2. Pingback: Coconut Mango Tres Leches Cake « Cooking in Mexico

  3. S

    Just came across your blog- you write very well:) Reading it is even more fun since you add the occasional word in Urdu script. Hope you keep on cooking and writing fun stuff:)

  4. Sandra Lee


    We had a huge mango season in Hawai’i this year. They are the smaller mangoes, but work well. They were dropping off the trees and rotting on the ground all over. This is a recipe my husband will adore. Thanks for another juicy bite.

    1. You and I have a similar climate. Hawaii and our part of Mexico are on the same latitude, more or less. I often look out over the ocean and think of Hawaii being straight across.
      Mangoes are so plentiful here, they are rotting on the ground also. I could go into chutney production business on a large scale if I had more time. I hope you make this for your husband. My husband has already polished off a half pint jar by himself.

  5. darlene

    Well, it is made. I hope that it is okay to list your blog once again on my blog.
    Loved the chutney……. the mangoes were $1.00 each and from Mexico.
    Thank you Kathleen,

    1. Darlene,
      You are in a small, but select group on Cooking in Mexico, the group of readers who have actually made one of my recipes! Thank you for letting me know.
      The mango crop in Mexico, so I am told, is very good this year, so I would have hoped they cost less.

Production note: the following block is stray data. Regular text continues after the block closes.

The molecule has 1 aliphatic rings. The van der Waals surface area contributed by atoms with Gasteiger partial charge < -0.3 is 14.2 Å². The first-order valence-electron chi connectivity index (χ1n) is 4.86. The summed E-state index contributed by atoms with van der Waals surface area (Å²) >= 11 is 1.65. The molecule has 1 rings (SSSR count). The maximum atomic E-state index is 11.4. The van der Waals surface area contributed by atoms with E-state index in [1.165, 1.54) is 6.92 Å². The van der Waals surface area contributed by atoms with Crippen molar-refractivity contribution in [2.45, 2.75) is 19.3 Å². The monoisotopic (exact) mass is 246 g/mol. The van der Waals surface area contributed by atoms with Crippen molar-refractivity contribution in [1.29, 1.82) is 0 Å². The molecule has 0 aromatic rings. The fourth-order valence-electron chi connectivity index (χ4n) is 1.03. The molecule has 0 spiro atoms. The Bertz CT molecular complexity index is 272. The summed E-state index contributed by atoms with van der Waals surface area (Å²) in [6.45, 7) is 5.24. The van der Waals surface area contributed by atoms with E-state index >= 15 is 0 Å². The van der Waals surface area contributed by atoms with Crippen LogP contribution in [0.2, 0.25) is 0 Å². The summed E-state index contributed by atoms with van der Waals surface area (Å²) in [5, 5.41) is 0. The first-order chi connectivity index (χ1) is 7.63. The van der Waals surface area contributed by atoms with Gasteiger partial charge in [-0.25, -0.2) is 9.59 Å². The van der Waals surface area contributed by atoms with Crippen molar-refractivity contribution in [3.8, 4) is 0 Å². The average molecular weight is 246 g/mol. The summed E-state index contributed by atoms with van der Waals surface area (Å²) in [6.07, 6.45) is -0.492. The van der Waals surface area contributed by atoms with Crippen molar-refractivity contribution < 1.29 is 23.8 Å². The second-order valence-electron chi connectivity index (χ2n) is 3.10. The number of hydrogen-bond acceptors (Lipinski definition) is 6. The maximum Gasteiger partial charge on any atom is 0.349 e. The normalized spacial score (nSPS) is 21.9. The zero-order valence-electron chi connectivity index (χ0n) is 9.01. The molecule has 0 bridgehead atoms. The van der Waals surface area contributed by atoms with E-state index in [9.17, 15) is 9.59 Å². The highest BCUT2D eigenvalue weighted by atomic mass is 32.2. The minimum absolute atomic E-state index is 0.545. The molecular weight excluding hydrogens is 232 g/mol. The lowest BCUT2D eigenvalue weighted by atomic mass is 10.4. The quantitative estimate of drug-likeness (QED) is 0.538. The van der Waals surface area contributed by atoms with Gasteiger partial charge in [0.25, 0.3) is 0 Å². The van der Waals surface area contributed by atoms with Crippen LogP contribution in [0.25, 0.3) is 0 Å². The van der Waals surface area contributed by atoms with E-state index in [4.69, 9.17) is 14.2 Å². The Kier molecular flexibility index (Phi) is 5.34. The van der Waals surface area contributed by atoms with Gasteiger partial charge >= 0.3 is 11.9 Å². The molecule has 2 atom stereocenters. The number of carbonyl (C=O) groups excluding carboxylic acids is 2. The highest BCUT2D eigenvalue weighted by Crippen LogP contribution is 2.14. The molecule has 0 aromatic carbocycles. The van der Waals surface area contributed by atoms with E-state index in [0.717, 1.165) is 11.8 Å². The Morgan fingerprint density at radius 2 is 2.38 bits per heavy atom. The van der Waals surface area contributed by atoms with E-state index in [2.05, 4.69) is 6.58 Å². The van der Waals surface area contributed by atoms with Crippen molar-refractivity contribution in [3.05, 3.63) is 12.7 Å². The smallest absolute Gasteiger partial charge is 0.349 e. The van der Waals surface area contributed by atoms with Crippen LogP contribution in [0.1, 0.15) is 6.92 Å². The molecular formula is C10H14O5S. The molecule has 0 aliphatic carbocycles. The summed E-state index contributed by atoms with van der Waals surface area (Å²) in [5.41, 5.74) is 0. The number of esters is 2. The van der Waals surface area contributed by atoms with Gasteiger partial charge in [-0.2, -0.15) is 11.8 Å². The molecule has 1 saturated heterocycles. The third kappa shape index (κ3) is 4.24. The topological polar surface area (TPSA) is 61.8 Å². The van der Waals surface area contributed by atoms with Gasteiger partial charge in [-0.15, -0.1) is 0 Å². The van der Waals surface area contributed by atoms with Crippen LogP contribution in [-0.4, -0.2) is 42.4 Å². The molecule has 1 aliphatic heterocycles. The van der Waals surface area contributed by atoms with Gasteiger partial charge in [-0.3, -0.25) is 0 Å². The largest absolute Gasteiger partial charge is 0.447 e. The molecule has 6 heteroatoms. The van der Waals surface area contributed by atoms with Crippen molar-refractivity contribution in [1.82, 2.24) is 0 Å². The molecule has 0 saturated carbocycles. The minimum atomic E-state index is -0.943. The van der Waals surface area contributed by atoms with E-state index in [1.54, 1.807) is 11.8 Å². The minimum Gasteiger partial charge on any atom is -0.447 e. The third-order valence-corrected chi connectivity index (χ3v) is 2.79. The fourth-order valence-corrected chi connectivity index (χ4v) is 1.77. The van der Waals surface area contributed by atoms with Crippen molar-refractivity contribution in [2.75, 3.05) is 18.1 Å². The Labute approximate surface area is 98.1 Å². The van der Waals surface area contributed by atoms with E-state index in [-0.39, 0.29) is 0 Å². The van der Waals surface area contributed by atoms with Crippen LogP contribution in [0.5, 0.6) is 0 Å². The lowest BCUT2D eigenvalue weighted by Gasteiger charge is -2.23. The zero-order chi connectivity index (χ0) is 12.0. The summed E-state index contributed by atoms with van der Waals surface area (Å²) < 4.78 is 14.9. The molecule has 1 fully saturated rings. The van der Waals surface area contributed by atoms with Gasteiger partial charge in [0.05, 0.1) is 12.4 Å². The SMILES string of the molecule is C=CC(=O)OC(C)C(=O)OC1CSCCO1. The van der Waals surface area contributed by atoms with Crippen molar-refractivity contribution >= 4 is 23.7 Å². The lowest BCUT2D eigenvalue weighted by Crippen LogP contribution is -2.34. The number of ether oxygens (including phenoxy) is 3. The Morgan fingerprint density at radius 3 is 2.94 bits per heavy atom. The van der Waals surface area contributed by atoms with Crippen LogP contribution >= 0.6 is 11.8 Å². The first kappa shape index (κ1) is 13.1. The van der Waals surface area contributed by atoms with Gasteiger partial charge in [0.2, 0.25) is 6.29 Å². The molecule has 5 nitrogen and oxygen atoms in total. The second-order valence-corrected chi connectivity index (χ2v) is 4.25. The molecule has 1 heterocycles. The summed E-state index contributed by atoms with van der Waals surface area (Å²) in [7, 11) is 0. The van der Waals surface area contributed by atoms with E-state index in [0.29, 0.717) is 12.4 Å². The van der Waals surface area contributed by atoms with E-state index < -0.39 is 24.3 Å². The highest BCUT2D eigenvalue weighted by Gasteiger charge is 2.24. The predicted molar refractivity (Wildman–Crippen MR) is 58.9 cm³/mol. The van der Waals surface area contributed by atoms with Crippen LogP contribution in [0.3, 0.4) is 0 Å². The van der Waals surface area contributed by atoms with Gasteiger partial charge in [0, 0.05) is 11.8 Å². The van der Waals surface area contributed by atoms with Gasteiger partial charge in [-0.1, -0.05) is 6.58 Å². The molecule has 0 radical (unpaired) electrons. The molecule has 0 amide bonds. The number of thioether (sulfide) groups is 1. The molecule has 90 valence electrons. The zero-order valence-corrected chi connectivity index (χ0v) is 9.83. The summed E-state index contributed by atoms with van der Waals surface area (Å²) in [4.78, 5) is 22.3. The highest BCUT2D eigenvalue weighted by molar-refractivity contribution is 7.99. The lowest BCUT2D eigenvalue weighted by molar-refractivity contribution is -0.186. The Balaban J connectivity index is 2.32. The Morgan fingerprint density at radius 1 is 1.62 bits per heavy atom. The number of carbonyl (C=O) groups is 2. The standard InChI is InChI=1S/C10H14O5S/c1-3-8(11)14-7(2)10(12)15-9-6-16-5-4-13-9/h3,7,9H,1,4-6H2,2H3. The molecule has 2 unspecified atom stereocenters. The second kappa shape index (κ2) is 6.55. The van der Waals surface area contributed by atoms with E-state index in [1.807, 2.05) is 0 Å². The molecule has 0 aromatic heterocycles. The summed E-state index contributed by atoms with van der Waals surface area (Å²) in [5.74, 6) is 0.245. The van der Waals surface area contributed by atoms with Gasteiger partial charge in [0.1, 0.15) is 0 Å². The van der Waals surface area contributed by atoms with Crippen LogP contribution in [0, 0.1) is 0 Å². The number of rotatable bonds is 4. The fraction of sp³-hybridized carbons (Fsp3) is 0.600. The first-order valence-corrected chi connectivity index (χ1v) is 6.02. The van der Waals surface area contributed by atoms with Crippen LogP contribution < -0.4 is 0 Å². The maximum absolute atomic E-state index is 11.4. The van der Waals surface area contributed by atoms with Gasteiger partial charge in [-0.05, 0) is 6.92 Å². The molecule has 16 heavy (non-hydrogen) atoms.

Yes, of course list my blog. I would be honored.

  6. darlene

    This looks so good. I haven’t done much canning but I am willing to try this recipe.
    Just a quick question…. does one mango equal 1 cup chopped up or will I need more than 6 mangoes?

    1. Darlene,
      Most likely, you will get 1 cup from 1 mango, but it depends on the size of the mangoes. You can always scale down the recipe if you only get 3 or 4 cups of chopped mango. I hope you try this.

  7. Casey Storer

    This looks really good not sure if I have every eaten chutney but umm blend with Mayo hmmm

    Maybe some Cream Cheese or yogurt in a Cantalope half mmmm
    The Raisin Bran kills me haha I just worked 16 hours in the heat in Nebraska and I have less to show for it than you :) I need to get back home and try some of these niftilicous recipes Hmm
    I bet this in some foil with Salmon would be amazing

    1. Casey,
      You will have to let me know if you try salmon in foil with chutney. I think it would be a wonderful combination.
      If you don’t have time to make chutney, Major Grey’s brand is pretty good.

  8. Terri

    Hey Kathleen, just love the chutney. LOL when it comes to innovation in Mexico, I tell friends and family about some of the things we do, and they do not believe it. Just proves how determined we are. Keep going, I am enjoying !! Great and thanks Terri

  9. I love the innovation of your raisin gathering. I have to do that frequently since the closest store is a 70 mile round trip.
    I’d eat this on toast for breakfast with a swipe of cream cheese (soy or dairy) but Richard would only eat it if I left out the 2 cups of vinegar.
    Makes me want to visit Taj Majal, a good Indian restaurant in the Fort – they usually have several chutneys to choose from (one is mango), raita, achar and mint sauce and other goodies to go with their fabulous tandoori chicken and other dishes.